495 F2d 760 Kuehn v. Minnesota Mutual Life Insurance Company

495 F.2d 760

Merrill L. KUEHN, Plaintiff-Appellee,

No. 73-1735.

United States Court of Appeals, Eighth Circuit.

Submitted April 16, 1974.
Decided April 23, 1974.

Frank Claybourne and Boyd H. Ratchye, St. Paul, Minn., for appellant.

Walter W. Laidlaw, Minnetonka, Minn., for appellee.

Before HEANEY and STEPHENSON, Circuit Judges, and TALBOT SMITH, Senior District Judge.*


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Minnesota Mutual Life Insurance Company appeals from a jury verdict awarding plaintiff, its insured, $20,000 under the total and permanent disability provisions of its policy covering plaintiff. Appellant urges that the trial court erred in denying its motion for judgment notwithstanding the verdict, or in the alternative for a new trial.


The evidence in brief discloses that plaintiff suffered from a heart condition in August 1968. He was immediately 'grounded' as a pilot for Northwest Airlines, where he had earned an annual salary which varied from $25,000 to $32,000. A month later he reached retirement age of 60. Approximately six months thereafter plaintiff accepted a position as City Manager of Normandy Park, Washington, a city of some 4,200 population. While regularly employed as a pilot, plaintiff had served as councilman and mayor of the same city. His salary as city manager was $10,000 annually. The city had a total of twelve employees, three of whom were parttime.


Plaintiff testified he usually had to lie down for an hour at noon when he went home to lunch; that he continued to have chest pains for which he took medication.


Plaintiff offered the testimony of Dr. Fox who expressed the opinion that plaintiff was totally and permanently disabled when he saw him on March 4, 1970,1 and that this disability continued up to the time of trial on July 25, 1973.


Appellant now contends, as it did before the trial court, that no reasonable man could conclude that plaintiff was totally and permanently disabled during the period he was working as city manager. We conclude, as did the trial court, that a jury issue was created. No exception was taken to the trial court's instruction on disability given to the jury.2 The jury arrived at a permissible verdict. We cannot interfere.


Appellant urges a new trial is warranted because the trial court erroneously allowed Dr. Fox to testify that plaintiff was totally disabled at the time of trial and, in fact, suffered an angina attack during his examination at that time. We disagree. Appellant's position throughout the trial and now is that the mere fact that plaintiff was subsequently employed as city manager negatives any possible finding of total disability in August 1968. Under these circumstances it was appropriate for plaintiff to show not only what his condition was at the date of the beginning of his disability but in subsequent months for the purpose of establishing that it was of a continuing and permanent nature.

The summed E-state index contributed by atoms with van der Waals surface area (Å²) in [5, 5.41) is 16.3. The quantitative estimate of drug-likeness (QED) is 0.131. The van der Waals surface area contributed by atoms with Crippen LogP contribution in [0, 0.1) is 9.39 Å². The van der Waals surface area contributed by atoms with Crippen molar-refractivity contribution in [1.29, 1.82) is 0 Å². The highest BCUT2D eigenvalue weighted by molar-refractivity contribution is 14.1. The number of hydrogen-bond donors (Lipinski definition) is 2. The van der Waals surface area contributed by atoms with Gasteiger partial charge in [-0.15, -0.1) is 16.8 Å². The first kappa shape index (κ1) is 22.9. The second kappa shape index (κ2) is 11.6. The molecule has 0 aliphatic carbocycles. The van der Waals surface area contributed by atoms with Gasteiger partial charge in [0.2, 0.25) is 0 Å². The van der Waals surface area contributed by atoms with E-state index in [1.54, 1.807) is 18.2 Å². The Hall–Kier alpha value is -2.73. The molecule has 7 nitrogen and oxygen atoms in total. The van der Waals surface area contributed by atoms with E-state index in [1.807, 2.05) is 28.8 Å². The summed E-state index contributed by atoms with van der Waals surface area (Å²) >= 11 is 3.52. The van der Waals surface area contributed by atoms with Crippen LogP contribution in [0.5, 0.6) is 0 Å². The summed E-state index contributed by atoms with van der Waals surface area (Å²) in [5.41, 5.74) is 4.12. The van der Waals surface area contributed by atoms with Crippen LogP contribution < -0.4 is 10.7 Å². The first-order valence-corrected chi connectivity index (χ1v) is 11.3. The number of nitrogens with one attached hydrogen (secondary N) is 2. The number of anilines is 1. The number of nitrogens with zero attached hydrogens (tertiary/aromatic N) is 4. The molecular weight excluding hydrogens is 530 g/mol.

Finally, appellant urges that the verdict is not supported by the evidence and is contrary thereto. Although we may have arrived at a conclusion contrary to that of the jury, we cannot say that the jury could not reasonably conclude that plaintiff was totally disabled in August 1968. The mere fact that he has survived as a city manager under the conditions he described does not mandate a finding to the contrary.

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TALBOT SMITH, Senior District Judge, Eastern District of Michigan, sitting by designation


Dr. Fox's examination included observing the electrocardiograms taken of plaintiff during his 1968 hospitalization which resulted in his being 'grounded'


The court's instruction on disability was as follows:

The question to be determined is whether plaintiff is physically able to engage in any occupation similar or comparable to that in which he was engaged before his disability, or one for which he may be capable of fitting himself within a reasonable time, and from which occupation plaintiff can earn a reasonably substantial income arising to the dignity of a livelihood in any such occupation, even though the income be not as much as he earned before the disability.

Total disability does not mean a state of absolute helplessness, but rather a state of inability to do all substantial and material acts necessary to carrying on any calling in a customary and usual manner.

A person may be totally disabled unless he is able to perform substantial or material parts of a gainful work or continue occupation with reasonable continuity.